Although they were surrounded by family in Herriman, the family “spent many, many lonely days and nights” while they waited for David to return from his missionary labors.  In one instance, the family sat on their porch and watched as “nearly everyone in town went away” to celebrate the Fourth of July, wholly conscious of the fact that due to their financial circumstances they “had no way to go anywhere.” In David’s absence, Lily often became frustrated because neighbors and friends treated the children “like they were orphans,” taking it upon themselves to discipline them for their rambunctious behavior.  According to Lily, many in Herriman “seemed determined [that] Arthur [in particular] was never going to grow up.”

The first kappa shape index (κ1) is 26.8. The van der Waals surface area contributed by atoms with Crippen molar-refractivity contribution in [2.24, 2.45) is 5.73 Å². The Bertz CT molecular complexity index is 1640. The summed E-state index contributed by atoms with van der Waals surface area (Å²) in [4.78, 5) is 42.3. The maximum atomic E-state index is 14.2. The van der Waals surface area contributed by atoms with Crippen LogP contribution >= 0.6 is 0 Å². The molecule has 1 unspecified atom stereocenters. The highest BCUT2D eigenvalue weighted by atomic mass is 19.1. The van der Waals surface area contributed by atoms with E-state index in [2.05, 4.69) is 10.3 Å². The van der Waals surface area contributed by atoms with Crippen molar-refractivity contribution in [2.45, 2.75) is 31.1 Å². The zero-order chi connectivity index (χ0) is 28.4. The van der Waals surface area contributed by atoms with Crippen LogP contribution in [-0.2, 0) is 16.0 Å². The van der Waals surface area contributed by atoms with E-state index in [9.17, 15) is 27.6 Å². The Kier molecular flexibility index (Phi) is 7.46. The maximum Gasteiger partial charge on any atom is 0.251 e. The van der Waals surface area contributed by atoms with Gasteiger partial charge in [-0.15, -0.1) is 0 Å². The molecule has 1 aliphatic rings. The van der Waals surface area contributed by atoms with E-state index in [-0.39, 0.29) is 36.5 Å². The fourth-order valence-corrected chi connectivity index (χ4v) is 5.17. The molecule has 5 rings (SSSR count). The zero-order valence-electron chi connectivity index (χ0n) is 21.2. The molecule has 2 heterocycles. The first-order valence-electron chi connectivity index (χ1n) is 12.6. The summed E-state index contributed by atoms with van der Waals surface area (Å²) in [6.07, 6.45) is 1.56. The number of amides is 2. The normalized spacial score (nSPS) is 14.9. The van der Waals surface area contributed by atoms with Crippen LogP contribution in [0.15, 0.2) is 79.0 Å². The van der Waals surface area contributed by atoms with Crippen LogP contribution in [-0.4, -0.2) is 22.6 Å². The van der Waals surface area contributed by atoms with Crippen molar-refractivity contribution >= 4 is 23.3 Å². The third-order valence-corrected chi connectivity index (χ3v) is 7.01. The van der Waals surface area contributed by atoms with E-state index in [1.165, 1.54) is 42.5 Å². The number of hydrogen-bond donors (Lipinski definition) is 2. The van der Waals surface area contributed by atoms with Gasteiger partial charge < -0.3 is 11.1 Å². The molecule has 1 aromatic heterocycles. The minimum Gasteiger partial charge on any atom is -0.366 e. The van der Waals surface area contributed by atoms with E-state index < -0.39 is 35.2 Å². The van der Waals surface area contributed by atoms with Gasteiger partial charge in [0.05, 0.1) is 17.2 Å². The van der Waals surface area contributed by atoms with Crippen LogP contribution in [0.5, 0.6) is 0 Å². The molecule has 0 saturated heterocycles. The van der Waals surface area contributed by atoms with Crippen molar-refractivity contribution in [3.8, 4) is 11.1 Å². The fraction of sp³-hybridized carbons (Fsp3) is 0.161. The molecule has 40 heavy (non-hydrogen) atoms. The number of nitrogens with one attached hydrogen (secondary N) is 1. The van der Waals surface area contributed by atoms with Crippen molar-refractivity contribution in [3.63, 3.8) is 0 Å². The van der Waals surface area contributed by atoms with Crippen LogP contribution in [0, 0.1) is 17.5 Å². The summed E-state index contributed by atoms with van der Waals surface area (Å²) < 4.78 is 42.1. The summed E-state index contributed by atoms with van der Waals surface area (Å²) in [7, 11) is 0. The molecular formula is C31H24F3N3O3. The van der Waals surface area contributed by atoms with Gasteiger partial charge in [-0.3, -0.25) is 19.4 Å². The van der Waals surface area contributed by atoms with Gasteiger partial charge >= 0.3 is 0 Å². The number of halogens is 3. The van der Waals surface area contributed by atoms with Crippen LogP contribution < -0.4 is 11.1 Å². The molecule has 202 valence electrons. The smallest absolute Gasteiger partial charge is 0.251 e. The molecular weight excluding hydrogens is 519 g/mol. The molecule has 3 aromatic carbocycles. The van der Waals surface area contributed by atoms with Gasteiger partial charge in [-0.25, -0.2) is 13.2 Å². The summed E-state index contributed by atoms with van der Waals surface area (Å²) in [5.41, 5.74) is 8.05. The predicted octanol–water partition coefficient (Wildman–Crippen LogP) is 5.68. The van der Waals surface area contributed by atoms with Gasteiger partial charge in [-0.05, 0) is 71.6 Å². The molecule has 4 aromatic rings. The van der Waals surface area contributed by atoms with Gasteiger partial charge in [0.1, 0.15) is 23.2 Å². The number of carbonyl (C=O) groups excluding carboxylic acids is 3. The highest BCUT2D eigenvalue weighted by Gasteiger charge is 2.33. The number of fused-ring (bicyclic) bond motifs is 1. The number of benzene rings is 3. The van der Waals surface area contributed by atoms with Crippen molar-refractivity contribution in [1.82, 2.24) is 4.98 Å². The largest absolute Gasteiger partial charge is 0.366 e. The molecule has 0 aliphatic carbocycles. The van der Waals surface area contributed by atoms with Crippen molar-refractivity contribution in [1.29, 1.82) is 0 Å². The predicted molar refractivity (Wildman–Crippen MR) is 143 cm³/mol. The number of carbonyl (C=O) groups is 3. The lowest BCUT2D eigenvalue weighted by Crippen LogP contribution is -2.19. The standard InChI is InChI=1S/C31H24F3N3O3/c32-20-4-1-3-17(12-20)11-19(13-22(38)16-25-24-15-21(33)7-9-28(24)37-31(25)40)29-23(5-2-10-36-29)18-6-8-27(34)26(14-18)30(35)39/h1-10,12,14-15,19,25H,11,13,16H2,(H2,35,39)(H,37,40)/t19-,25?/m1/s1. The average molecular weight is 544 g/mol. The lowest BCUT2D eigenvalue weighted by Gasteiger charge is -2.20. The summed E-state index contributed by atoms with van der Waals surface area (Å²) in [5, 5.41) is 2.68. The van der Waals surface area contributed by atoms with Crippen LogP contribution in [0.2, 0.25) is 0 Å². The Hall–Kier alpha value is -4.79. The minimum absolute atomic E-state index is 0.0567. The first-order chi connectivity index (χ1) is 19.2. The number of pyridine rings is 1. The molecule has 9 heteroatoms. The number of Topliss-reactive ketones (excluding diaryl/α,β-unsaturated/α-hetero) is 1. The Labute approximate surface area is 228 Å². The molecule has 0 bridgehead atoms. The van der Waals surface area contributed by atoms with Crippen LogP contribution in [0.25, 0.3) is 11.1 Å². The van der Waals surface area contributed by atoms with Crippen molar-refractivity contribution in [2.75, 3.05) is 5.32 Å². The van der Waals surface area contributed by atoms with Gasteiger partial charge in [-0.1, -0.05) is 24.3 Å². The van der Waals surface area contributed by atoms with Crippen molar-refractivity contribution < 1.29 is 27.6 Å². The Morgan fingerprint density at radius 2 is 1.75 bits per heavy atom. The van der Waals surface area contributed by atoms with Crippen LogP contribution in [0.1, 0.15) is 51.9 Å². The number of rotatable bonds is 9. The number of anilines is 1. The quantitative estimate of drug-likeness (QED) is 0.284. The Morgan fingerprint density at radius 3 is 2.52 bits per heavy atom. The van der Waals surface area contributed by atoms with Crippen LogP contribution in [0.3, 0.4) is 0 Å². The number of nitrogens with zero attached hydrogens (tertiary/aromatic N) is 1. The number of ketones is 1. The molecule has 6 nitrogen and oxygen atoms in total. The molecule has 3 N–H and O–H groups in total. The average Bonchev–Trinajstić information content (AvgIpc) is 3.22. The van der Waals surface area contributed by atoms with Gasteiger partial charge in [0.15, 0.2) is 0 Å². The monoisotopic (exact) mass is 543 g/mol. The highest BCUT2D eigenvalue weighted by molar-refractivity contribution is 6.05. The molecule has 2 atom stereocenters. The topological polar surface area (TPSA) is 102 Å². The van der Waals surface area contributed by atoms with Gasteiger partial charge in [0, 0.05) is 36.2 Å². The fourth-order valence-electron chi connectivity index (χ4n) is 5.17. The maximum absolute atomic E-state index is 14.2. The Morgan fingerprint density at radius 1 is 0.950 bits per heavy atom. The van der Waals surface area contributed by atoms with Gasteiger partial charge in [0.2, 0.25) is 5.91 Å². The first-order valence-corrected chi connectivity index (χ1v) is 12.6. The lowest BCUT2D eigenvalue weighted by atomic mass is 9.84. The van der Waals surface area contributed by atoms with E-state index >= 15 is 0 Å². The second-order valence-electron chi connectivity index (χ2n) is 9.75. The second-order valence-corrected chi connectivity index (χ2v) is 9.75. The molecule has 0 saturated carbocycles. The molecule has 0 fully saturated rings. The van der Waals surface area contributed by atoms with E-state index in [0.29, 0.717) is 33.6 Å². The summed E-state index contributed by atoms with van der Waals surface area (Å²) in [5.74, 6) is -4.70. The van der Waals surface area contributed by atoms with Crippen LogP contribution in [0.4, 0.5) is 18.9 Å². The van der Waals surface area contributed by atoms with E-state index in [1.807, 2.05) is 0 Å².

After nearly two years of familial sacrifice and struggle, David Haycock’s mission was cut a few weeks short when news came that his father had died following an accident. David was released to return home a few weeks early to attend the funeral. Despite the sadness of the circumstances that caused David’s early return, Lily wrote that the family was “overjoyed and excited” to have him home.